By Kevin Dancey, Chief Executive Officer, International Federation of Accountants (IFAC)
The work of the green transition begins not at the public-policy level but at the micro level, inside companies. This is where the rubber meets the road—where sustainability happens or doesn’t happen. At the same time, public-sector actors have a pivotal role in setting the regulatory frameworks and specific requirements that will support and direct companies on the road to sustainability.
It is worth looking more closely at some of the challenges facing actors at the micro level as they bring their organizations into a greener future—and at the essential complementary work going on at the macro level, particularly the creation of a healthy ecosystem for sustainability-related corporate disclosures.
As sustainability-related information takes its rightful place alongside traditional financial reporting, it has become more apparent than ever that sustainable value creation (SVC) is the right approach for businesses and society. Integrating sustainability (environmental, social and governance, or ESG) risks and opportunities into how companies think—in the boardroom; among senior management; and in how strategies, business models and decisions are made—is the clear path to corporate success.
This is important background information, but where do we go from here?
The answer is that sustainable value creation follows the adoption of an integrated mindset. Everything a company does and how it “thinks” must fully incorporate ESG risks and opportunities. Anything less will jeopardize long-term—and short-term—value creation.
Information silos within companies—for example, between chief financial officers and corporate sustainability officers—are barriers to decision-making. Breaking down these information silos is key to enhancing communications between companies and their investors and other stakeholders. Company disclosures must connect high-quality sustainability information to financial information so that financial capital supports long-term, sustainable value.
Boards and chief executive officers are turning to the accounting and finance functions to champion an integrated mindset. This comprises many key actions. The finance function should lead on connecting information and reporting processes (e.g., governance, risks and ESG) into a more integrated corporate-reporting process. It should consolidate and prioritize information and needs across the organization and among external stakeholders. It should objectively analyze and reconcile trade-offs between stakeholder interests within and outside the company.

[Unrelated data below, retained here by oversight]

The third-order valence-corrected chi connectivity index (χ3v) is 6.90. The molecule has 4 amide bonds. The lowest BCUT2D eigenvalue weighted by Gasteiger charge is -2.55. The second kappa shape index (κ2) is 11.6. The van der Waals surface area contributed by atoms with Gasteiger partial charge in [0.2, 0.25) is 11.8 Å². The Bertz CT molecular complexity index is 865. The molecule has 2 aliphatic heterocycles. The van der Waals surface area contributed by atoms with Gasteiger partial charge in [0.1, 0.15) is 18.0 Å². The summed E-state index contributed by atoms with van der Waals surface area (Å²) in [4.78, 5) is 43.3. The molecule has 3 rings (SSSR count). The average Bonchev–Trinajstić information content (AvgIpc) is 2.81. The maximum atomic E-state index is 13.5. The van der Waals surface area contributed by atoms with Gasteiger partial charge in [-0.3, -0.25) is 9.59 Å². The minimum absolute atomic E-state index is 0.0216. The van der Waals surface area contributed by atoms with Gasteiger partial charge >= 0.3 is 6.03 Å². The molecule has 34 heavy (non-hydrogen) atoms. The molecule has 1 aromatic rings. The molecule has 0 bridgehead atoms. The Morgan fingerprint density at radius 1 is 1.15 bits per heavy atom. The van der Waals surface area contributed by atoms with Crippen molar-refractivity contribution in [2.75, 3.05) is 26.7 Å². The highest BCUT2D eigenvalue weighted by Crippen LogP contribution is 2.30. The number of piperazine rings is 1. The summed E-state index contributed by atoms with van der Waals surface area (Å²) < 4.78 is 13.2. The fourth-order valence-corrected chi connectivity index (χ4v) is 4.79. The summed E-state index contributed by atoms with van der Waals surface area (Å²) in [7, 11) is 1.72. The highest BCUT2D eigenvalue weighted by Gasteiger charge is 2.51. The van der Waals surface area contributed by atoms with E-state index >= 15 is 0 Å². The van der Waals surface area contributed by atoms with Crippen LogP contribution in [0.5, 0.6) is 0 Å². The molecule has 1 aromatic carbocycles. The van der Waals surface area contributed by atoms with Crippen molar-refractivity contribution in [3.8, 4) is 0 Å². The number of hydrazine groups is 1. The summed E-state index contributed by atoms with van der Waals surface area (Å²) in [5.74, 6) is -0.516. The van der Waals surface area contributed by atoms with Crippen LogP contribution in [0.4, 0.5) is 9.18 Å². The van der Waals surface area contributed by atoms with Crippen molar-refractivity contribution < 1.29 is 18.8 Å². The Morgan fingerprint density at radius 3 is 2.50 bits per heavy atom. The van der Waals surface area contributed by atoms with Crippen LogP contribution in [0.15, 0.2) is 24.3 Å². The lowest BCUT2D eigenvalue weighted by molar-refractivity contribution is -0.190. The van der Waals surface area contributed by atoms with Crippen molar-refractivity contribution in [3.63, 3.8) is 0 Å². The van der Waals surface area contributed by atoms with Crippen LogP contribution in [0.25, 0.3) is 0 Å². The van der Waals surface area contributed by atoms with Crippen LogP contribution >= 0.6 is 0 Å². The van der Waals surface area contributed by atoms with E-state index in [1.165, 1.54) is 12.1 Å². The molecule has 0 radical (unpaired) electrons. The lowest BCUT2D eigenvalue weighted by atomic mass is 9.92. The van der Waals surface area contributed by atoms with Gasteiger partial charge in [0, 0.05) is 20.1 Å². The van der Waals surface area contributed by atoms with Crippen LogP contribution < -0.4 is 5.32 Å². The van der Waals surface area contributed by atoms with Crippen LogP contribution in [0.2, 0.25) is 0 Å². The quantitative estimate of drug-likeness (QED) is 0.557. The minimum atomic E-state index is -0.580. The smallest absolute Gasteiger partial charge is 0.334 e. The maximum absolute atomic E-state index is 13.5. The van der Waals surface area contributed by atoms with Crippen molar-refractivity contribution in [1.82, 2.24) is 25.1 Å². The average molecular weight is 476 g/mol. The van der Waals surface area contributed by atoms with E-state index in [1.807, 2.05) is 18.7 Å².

This is easier said than done. And in many organizations, there simply is not enough capacity for or expertise in the sustainability-related work at the heart of these connections and collaborations across corporate functions. Sustainability cannot start within companies unless professional accountants and other finance professionals are equipped to lead the transition; an integrated mindset cannot take hold within companies unless the finance function is fluent in sustainability-related skills and competencies.
At COP27 (27th Conference of the Parties to the United Nations Framework Convention on Climate Change) last November, the IFRS (International Financial Reporting Standards) Foundation announced a strategic Partnership Framework for Capacity Building. IFAC (International Federation of Accountants) was one of the founding members, representing the accountancy profession and the efforts we must make to prepare for high-quality sustainability disclosure and its assurance. The Partnership Framework also signaled to the world that the work of the International Sustainability Standards Board (ISSB), and sustainability disclosure more generally, is globally relevant—so the Global South is as important to the green transition as developed countries.
Given this commitment by the ISSB to work with emerging economies, IFAC is currently developing a new State of Play benchmarking study that will focus on 20 new jurisdictions that complement the 22 jurisdictions we currently examine. The primary focus is on a new set of jurisdictions outside the G20 (Group of 20), with six in the Middle East and Africa, four in Asia-Pacific (APAC), seven in Europe and three in Latin America. This new benchmarking will foster even more global, evidence-based policy discussions and enhance our understanding of where we are today regarding both reporting and assurance.
For companies globally, the message is clear: It’s no longer a question. Sustainability disclosure will be part of the future of corporate reporting. So, it is essential that companies and individuals move swiftly to acquire the right sustainability-related skills and competencies.
No matter where we live or what our political orientation may be, everyone needs high-quality ESG information to make well-informed decisions. That goes for consumers, capital markets, governments, non-profits and businesses—both large and small. It is about doing the “smart” thing and the “good” thing—all focused on supporting sustainable value creation. This falls squarely within the public-interest mandate of all governments and policymakers.